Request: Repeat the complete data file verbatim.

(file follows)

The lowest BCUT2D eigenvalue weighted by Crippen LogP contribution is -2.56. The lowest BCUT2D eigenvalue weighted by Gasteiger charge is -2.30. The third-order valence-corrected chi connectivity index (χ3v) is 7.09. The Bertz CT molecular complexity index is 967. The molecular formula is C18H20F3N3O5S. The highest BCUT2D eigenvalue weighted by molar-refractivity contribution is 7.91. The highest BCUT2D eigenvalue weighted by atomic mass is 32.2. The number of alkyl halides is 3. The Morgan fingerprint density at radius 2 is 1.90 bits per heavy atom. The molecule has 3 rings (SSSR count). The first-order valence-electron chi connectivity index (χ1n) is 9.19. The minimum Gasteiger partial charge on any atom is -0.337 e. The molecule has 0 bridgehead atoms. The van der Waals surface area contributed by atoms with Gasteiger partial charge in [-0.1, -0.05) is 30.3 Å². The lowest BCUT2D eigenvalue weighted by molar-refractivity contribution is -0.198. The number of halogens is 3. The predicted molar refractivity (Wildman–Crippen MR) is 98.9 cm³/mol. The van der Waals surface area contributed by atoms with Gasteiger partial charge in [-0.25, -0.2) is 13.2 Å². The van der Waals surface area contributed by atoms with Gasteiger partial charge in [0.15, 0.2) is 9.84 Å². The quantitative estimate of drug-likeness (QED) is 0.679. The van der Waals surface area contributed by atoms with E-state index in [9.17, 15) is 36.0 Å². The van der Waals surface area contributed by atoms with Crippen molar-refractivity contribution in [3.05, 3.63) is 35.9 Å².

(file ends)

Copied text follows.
The lowest BCUT2D eigenvalue weighted by Crippen LogP contribution is -2.56. The lowest BCUT2D eigenvalue weighted by Gasteiger charge is -2.30. The third-order valence-corrected chi connectivity index (χ3v) is 7.09. The Bertz CT molecular complexity index is 967. The molecular formula is C18H20F3N3O5S. The highest BCUT2D eigenvalue weighted by molar-refractivity contribution is 7.91. The highest BCUT2D eigenvalue weighted by atomic mass is 32.2. The number of alkyl halides is 3. The Morgan fingerprint density at radius 2 is 1.90 bits per heavy atom. The molecule has 3 rings (SSSR count). The first-order valence-electron chi connectivity index (χ1n) is 9.19. The minimum Gasteiger partial charge on any atom is -0.337 e. The molecule has 0 bridgehead atoms. The van der Waals surface area contributed by atoms with Gasteiger partial charge in [-0.1, -0.05) is 30.3 Å². The lowest BCUT2D eigenvalue weighted by molar-refractivity contribution is -0.198. The number of halogens is 3. The predicted molar refractivity (Wildman–Crippen MR) is 98.9 cm³/mol. The van der Waals surface area contributed by atoms with Gasteiger partial charge in [-0.25, -0.2) is 13.2 Å². The van der Waals surface area contributed by atoms with Gasteiger partial charge in [0.15, 0.2) is 9.84 Å². The quantitative estimate of drug-likeness (QED) is 0.679. The van der Waals surface area contributed by atoms with E-state index in [9.17, 15) is 36.0 Å². The van der Waals surface area contributed by atoms with Crippen molar-refractivity contribution in [3.05, 3.63) is 35.9 Å².